How is Clomid used to treat male infertility?
Clomiphene Citrate (Clomid) is a fertility medication that is used primarily in women to help with egg release and reproductive hormone release. As an off-label usage of clomiphene, it can be used to treat male infertility.
Clomiphene works by binding to estrogen receptors (locations where signals are received) in the pituitary gland (master hormone gland). The pituitary gland is in charge of releasing luteinizing hormone (LH) and follicle-stimulating hormone (FSH), which are responsible for many reproductive responses including testosterone and sperm production in men. Estrogen attaches to the receptors on the pituitary gland and tells the pituitary to stop producing the hormones that provide the signal to release these reproductive hormones. Since clomiphene blocks estrogen from getting to the pituitary, it allows more LH and FSH to be released. In men, this allows for more sperm and testosterone production. In women, this allows for ovulation and egg maturation.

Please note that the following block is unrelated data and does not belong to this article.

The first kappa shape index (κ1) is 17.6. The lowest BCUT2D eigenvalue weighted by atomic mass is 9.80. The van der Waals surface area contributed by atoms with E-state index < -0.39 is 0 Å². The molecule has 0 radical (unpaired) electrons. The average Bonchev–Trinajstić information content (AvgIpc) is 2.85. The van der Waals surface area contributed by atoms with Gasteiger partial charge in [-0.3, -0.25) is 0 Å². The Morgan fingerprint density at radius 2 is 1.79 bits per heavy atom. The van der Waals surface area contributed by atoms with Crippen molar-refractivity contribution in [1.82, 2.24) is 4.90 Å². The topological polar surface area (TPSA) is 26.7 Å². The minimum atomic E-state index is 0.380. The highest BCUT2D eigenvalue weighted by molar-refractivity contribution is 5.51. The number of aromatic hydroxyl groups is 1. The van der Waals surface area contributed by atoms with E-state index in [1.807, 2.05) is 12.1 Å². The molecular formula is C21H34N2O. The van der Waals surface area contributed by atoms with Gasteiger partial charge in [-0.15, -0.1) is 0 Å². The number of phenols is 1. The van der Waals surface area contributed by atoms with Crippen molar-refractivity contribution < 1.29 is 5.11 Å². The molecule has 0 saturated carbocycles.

Men with fertility problems usually suffer from a low sperm count and low testosterone levels. One would expect to reverse this problem by supplementing with testosterone. This does the opposite and in fact, lowers sperm count. Testosterone is metabolized into estrogen in the body. More testosterone production leads to more estrogen production, which attaches to the pituitary gland. This then tells the body to stop LH release, which then lowers testosterone production as well as sperm production.
Clomiphene is taken once daily for men with low sperm count. It is usually monitored with blood work a couple weeks later to determine how the testosterone and hormone levels are responding to treatment.
Clomiphene may cause an increase in energy, sex drive, and muscle mass in response to testosterone level increase. Sometimes aggression, anxiety, and restlessness may occur.